Pittsburg, Shawmut and Northern Railroad
Pittsburg & Shawmut Railroad Steam Days
Take a trip back to the 1940’s and 1950’s when Pittsburg & Shawmut Railroad was in the steam era for a look onboard and lineside, amazing footage!
The Pittsburg, Shawmut & Northern Railroad (reporting mark PSN) also known as the Shawmut Line, was a Class I railroad company operating passenger and freight service on standard gauge track in central Pennsylvania and western New York. The line was financially troubled for its entire life span and declared bankruptcy after just six years of operation. It would spend the remaining 42 year of its existence in receivership or trusteeship, one of the longest bankruptcy proceedings in American railroading history.
The Pittsburg, Shawmut & Northern Railroad is often confused with the similarly named Pittsburg and Shawmut Railroad which was a spinoff company from the Pittsburg & Shawmut Railroad. Further adding to the confusion is the fact that both were nicknamed theShawmut Line, both operated in roughly the same geographic area, and both used nearly identical logos during their history. In fact the two were completely separate companies after their 1916 split.
The main line consisted of approximately 190 miles (306 km) of track extending from Brockway, Pennsylvania to Wayland, New York with several branches, particularly Olean, New York and Hornell, New York. Principal shops were divided between Angelica, New York (car shop, paint shop, maintenance of way) and St. Marys, Pennsylvania (motive power shop). Both shops burned during their existence and subsequently replaced.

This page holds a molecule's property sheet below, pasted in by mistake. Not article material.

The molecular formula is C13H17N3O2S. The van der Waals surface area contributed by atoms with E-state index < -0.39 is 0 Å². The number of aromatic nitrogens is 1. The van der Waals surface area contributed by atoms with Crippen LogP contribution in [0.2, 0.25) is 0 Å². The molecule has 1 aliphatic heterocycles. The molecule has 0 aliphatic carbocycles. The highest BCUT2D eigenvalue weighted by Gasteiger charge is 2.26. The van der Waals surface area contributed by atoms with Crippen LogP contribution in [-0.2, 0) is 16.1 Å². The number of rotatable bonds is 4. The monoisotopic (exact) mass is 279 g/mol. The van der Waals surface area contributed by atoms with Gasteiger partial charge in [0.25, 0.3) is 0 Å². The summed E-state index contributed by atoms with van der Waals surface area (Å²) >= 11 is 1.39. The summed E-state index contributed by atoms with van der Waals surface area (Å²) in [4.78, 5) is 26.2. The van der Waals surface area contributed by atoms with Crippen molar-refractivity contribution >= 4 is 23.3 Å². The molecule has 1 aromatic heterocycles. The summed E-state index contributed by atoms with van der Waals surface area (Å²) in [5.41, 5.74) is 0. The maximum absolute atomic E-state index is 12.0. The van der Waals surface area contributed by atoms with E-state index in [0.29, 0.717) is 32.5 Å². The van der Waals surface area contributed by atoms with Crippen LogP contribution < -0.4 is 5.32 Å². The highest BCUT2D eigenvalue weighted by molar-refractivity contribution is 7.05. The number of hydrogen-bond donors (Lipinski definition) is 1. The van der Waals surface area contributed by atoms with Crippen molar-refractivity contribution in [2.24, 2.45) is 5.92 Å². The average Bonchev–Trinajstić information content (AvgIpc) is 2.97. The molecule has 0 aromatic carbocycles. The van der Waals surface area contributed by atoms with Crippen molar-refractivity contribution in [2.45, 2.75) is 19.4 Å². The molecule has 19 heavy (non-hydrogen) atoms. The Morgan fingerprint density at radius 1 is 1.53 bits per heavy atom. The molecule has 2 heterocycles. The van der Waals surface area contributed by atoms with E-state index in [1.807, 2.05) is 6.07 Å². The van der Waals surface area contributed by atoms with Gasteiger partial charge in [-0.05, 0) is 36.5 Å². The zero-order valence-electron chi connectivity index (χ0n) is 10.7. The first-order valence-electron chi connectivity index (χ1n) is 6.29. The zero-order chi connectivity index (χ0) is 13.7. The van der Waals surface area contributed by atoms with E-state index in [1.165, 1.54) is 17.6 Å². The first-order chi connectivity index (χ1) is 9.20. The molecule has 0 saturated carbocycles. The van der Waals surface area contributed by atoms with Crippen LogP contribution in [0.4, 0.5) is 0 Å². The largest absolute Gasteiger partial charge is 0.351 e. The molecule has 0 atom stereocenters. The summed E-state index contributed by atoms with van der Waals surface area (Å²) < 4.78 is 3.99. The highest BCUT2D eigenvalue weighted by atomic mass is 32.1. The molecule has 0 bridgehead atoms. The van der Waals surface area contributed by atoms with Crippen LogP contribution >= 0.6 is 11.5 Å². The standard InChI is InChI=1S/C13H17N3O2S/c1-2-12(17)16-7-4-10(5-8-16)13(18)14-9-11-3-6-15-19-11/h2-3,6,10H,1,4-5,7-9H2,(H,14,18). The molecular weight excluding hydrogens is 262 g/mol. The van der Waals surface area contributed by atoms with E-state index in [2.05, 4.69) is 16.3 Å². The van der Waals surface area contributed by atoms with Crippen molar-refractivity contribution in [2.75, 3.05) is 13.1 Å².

The Pittsburg, Shawmut & Northern Railroad began life on August 2, 1899, as the merger of five small railroads in New York and Pennsylvania. 60 miles (97 km) of what ultimately became the Pittsburg & Shawmut were originally 36-inch (910 mm) narrow gauge lines, though by the time of the PS&N’s incorporation only 18 miles (29 km) remained as narrow gauge. At the time of its incorporation the PS&N operated four physically disconnected divisions. The expense of connecting the divisions and upgrading the physical plant to handle through coal trains coupled with the failure of the PS&N’s principal bond underwriter forced the company to declare bankruptcy in 1905. The company would continue to operate in receivership until 1946 when the bankruptcy was converted to a trusteeship.
The more lucrative Brockway to Freeport route was constructed beginning in 1903 as the Brookville & Mahoning. Confusion with the Boston & Maine caused the name to be changed to the Pittsburg & Shawmut Railroad. The P&S was leased (but never owned) by the PS&N from 1906 until 1916. After 1916, the lease was terminated and the two companies operated separately. During the time of the lease, the bigger “200 class” 2-8-2s of the P&S operated over the combined systems.
Coal (bituminous) was the principle commodity for the line during its entire existence, though passenger trains and, after the late 1920’s, self-propelled gas-powered passenger cars (known as the PS&N as “Hoodlebugs”) also ran on the route until they were discontinued in 1935.
PS&N operations ended effective April 1, 1947. Portions of the line serving Olean, Brandy Camp, and Farmers Valley were acquired by the Pennsylvania Railroad (the Farmers Valley portion is today owned by the Norfolk Southern Railway and operated by the Western New York & Pennsylvania Railroad). The Erie Railroad acquired the PS&N’s Hornell Terminals in a complex transaction from the American National Red Cross, which had been gifted ownership of the Rochester, Hornellsville & Lackawanna Railroad, an 11-mile long railroad leased to and operated by the PS&N and predecessors prior to 1946.
The spelling of Pittsburgh as Pittsburg in the company name derives from the company’s original 1899 charter. At the time, the official spelling of the name of Pittsburgh, Pennsylvania was without the “h”. The spelling of the city name was changed to Pittsburg in 1891 due to an effort by the United States government to standardize the spelling of place names in the United States. Bowing to civic protest, the spelling was changed back to Pittsburgh in 1911.